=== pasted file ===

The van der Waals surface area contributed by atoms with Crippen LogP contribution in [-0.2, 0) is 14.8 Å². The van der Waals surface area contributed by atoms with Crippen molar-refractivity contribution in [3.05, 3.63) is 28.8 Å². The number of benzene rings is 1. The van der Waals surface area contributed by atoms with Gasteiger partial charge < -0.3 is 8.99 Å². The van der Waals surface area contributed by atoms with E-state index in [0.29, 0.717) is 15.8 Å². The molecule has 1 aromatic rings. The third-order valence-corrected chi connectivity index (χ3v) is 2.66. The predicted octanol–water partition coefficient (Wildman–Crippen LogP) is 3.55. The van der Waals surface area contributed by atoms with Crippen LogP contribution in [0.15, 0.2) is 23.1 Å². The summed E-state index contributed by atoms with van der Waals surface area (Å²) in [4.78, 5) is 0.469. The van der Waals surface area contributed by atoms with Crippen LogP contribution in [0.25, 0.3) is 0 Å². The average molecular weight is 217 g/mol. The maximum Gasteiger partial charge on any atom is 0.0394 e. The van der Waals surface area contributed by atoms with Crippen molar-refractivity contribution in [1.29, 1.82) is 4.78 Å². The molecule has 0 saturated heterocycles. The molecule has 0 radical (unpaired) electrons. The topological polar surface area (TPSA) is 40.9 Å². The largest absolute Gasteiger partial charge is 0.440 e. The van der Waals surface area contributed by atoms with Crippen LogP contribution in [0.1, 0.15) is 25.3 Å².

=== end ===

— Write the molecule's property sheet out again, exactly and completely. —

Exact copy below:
The van der Waals surface area contributed by atoms with Crippen LogP contribution in [-0.2, 0) is 14.8 Å². The van der Waals surface area contributed by atoms with Crippen molar-refractivity contribution in [3.05, 3.63) is 28.8 Å². The number of benzene rings is 1. The van der Waals surface area contributed by atoms with Gasteiger partial charge < -0.3 is 8.99 Å². The van der Waals surface area contributed by atoms with E-state index in [0.29, 0.717) is 15.8 Å². The molecule has 1 aromatic rings. The third-order valence-corrected chi connectivity index (χ3v) is 2.66. The predicted octanol–water partition coefficient (Wildman–Crippen LogP) is 3.55. The van der Waals surface area contributed by atoms with Crippen LogP contribution in [0.15, 0.2) is 23.1 Å². The summed E-state index contributed by atoms with van der Waals surface area (Å²) in [4.78, 5) is 0.469. The van der Waals surface area contributed by atoms with Crippen LogP contribution in [0.25, 0.3) is 0 Å². The average molecular weight is 217 g/mol. The maximum Gasteiger partial charge on any atom is 0.0394 e. The van der Waals surface area contributed by atoms with Crippen molar-refractivity contribution in [1.29, 1.82) is 4.78 Å². The molecule has 0 saturated heterocycles. The molecule has 0 radical (unpaired) electrons. The topological polar surface area (TPSA) is 40.9 Å². The largest absolute Gasteiger partial charge is 0.440 e. The van der Waals surface area contributed by atoms with Crippen LogP contribution in [0.1, 0.15) is 25.3 Å².